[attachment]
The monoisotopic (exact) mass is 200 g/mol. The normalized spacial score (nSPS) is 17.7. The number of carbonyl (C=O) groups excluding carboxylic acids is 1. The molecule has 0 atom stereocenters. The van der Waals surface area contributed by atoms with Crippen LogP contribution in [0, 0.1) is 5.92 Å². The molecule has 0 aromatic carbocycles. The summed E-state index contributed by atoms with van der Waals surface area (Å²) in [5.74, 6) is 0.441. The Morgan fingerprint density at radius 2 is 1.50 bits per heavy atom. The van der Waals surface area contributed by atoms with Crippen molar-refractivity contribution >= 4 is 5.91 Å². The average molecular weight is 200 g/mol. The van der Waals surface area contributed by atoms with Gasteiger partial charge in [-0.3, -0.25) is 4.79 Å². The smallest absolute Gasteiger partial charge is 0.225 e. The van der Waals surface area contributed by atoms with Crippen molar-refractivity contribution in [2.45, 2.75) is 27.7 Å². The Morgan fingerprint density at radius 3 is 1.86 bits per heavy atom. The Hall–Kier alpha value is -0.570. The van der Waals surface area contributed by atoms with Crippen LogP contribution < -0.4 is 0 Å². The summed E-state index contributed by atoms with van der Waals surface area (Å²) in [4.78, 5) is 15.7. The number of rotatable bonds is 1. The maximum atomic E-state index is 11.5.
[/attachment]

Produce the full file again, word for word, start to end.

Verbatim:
The monoisotopic (exact) mass is 200 g/mol. The normalized spacial score (nSPS) is 17.7. The number of carbonyl (C=O) groups excluding carboxylic acids is 1. The molecule has 0 atom stereocenters. The van der Waals surface area contributed by atoms with Crippen LogP contribution in [0, 0.1) is 5.92 Å². The molecule has 0 aromatic carbocycles. The summed E-state index contributed by atoms with van der Waals surface area (Å²) in [5.74, 6) is 0.441. The Morgan fingerprint density at radius 2 is 1.50 bits per heavy atom. The van der Waals surface area contributed by atoms with Crippen molar-refractivity contribution >= 4 is 5.91 Å². The average molecular weight is 200 g/mol. The van der Waals surface area contributed by atoms with Gasteiger partial charge in [-0.3, -0.25) is 4.79 Å². The smallest absolute Gasteiger partial charge is 0.225 e. The van der Waals surface area contributed by atoms with Crippen molar-refractivity contribution in [2.45, 2.75) is 27.7 Å². The Morgan fingerprint density at radius 3 is 1.86 bits per heavy atom. The Hall–Kier alpha value is -0.570. The van der Waals surface area contributed by atoms with Crippen LogP contribution < -0.4 is 0 Å². The summed E-state index contributed by atoms with van der Waals surface area (Å²) in [4.78, 5) is 15.7. The number of rotatable bonds is 1. The maximum atomic E-state index is 11.5.